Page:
Jersey’s struggle with her family takes over in the book, but it connects to the theme very well. This is something I did end up discussing with my mother when I was a teen: what happens to me if she were not able to care for me? We live in a pretty dangerous part of the country, so it was realistic to worry about this. Jersey is left with a step parent who doesn’t want her, friends who refuse to take her in, and extended family that she has never known about prior to the disaster. This is a real issue for teens in the area – the AFTER disaster plan. A “What if” situation can quickly become out of control when you lose not only your family, but your home, school and community.
The dysfunctional family aspect is realistic as well: tornado alley does coincide with impoverish sections of the states, and therefore, there is a higher chance that Jersey would come from some of the poorest, roughest people in her area. Her first family is a group of thoughtless, hateful people that are trying to scrape by. The father makes it well known that his two other daughters are more important than her, and nothing is done to stop the bullying by the other two girls. Jersey is paying a high price for events that happened when she was very small. The father’s side of the family is ill equipped to help a teen who is grieving her losses, and it takes a toll on Jersey. We start to see, through her eyes, that she starts to fall apart, lost and unwanted.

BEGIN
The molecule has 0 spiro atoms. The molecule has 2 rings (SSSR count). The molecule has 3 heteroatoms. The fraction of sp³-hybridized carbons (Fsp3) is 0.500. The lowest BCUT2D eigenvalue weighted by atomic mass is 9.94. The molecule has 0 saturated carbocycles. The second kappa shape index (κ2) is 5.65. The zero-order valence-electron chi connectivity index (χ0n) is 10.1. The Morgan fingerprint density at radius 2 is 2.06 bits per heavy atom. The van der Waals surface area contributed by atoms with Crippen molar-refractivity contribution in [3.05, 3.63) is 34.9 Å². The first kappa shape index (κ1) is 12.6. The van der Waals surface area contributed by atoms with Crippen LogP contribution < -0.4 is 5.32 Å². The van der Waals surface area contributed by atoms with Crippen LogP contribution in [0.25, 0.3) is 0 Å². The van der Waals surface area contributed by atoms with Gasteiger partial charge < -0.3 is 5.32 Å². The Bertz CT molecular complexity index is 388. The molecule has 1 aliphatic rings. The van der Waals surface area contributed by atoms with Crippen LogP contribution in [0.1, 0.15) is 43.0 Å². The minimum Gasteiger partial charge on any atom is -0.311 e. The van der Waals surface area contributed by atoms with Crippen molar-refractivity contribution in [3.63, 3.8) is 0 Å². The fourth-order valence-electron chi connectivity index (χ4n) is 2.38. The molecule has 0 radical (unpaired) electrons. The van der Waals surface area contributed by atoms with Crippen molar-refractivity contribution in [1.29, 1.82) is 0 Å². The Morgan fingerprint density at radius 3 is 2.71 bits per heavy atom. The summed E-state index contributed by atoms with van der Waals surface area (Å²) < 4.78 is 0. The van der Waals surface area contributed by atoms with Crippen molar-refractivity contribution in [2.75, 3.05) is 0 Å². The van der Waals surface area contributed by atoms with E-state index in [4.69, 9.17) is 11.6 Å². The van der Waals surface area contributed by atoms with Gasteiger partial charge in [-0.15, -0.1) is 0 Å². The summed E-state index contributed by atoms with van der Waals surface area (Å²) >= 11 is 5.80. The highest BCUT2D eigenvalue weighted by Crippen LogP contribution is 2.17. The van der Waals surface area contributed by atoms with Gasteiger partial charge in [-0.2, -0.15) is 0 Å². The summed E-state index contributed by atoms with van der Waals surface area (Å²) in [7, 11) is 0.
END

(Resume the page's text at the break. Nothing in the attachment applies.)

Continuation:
The romance: Hardly ANY, which I am thankful for. When you’re struggling to survive and get by, I’m pretty sure the last thing you have going on in your head is drooling over the total hottie or bad boy. The ending hints that something COULD happen, but I am giving some major love here to Brown for going against the trend and avoiding romance in the face of a natural disaster story. I want to see more of this, please! Not every YA novel needs romance to be enjoyable.
The only downside I could see from this novel was towards the end, I felt that some of the hate was laid on a bit thick just for the sake of the story.
I found it disturbing that Jersey up and forgives her friends who didn’t bother to help her when she clearly needed it. She just lost her mother, and her step father doesn’t give a damn about her! I think this simply clashes with my personality. Some bloggers bring this up and point out that when things are tough, you look after your own. However, I believe that it is heartless and cruel to ignore the suffering of a kid. I tend to go overboard to help others. I had a grandmother that slaved away in a garden in west Texas during the Depression to feed the people in her town, because they were starving to death. My family donates quite a bit of time and resources to the local community. It is in my blood to try to help everyone, so, yeah, I didn’t agree with what her friends and the parents of her friends did when she begged for help.
A strongly written novel with a realistic, outgoing lead tied together with a reasltic look into the before and after of a natural disaster made this a painful, yet wonderful, book. I highly recommend this novel for those who enjoy natural disasters and contemporary books.